I learned to read with Janet and John; that is to say-I was taught using the reading scheme, Janet and John, not alongside 4 and 5 year olds with those names [although there may well have been Janets and Johns in my class]. The prose was simple, repetitive and tedious but did the trick. I recall that the satisfaction of achieving the decoding of the words was enough to motivate me. I believe the time taken to learn to read was very short, as I was very quickly moving on to the likes of ‘Alice in Wonderland’ which I was soon able to quote long chunks of, so familiar did I become with its enchanting story line.
Janet and John was of its time, the 1950s. The family was standardised mother, father, boy, girl and dog. They were white and middle class. Janet was pictured helping mother in the kitchen while John and his father did manly chores involving the garden. These were not riveting tales. Most sentences ran along the lines of ‘Run, John, run’. He would not be running to avoid the attention of the police or to save the planet but in some vague notion of play.
By the time I was myself teaching children to read, the Ladybird scheme had arrived, although the cultural and socio-economic portrayal of the characters was not a jot different. This time the children were called Peter and Jane, the dog Pat. I feel I should apologise, here and now to the children in my class in Stockwell, London who had no option but to use these books with their white, middle class nuclear family. They must have seemed as alien as the bar in Star Wars for children whose cultural backgrounds were African, West Indian or Asian and who lived in tenement blocks in 1970s London.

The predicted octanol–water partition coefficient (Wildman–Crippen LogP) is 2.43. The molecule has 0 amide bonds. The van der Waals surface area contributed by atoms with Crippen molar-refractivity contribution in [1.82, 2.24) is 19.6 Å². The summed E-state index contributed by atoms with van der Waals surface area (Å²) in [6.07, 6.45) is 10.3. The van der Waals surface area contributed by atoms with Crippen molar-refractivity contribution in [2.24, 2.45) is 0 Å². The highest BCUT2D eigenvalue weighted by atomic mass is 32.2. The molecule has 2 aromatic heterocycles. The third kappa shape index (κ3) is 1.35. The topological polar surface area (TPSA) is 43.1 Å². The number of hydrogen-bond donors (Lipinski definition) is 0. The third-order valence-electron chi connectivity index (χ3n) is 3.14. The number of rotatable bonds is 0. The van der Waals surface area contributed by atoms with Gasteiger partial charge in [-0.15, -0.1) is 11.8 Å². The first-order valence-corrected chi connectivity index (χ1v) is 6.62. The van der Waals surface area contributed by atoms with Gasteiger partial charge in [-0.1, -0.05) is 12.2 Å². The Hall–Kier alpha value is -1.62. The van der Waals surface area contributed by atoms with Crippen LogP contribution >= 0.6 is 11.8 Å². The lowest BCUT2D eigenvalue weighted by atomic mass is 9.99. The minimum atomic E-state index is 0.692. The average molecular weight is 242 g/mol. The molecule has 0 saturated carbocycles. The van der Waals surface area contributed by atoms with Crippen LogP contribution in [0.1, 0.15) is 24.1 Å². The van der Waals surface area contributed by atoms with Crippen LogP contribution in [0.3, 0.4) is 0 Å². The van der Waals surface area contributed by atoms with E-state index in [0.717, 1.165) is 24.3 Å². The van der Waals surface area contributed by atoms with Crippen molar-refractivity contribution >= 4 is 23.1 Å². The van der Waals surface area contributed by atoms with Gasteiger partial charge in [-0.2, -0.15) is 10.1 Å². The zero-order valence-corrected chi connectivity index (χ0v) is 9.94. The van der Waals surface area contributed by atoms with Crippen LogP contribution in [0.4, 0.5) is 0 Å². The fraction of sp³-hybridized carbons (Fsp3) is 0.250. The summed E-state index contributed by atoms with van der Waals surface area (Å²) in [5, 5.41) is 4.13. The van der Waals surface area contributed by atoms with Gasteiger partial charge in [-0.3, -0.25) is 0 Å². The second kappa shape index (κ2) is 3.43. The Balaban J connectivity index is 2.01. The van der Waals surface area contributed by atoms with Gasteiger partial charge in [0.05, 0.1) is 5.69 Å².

Later still, my own children were given ‘One, Two, Three and Away’ books, which at least had story lines-albeit surreal. There were the beginnings of some kind of diversity, with deviant ‘Percy Green’ portrayed as a naughty boy-the character small children loved the most.
When I returned to teaching after an eight year child break there was a bright, shiny new scheme. Political correctness was burgeoning and the books went some way towards addressing it. There was still a white family with a dog [‘Floppy’] but there was the addition of Wilf and Wilma, Nadim and Aneena and their families. Everyone continued to be middle class, with no depictions of unemployment or single parents, but this is to be expected since nobody wants children to learn to read using material based on dispiriting circumstances.
Since the early 90s subsequent governments have meddled with increasingly heavy-handed interventions in the teaching of reading-each new education minister eager to make their mark and overturn the previous ‘big’ idea, regardless of what teachers know and have always known. Normal well supported children can learn to read from the back of a cereal packet but get their richest experiences from real, proper books. Those from homes with little language input and impoverished bookshelves cannot.
Who can resist the lure of children’s books these days? They get better every time I visit the book store!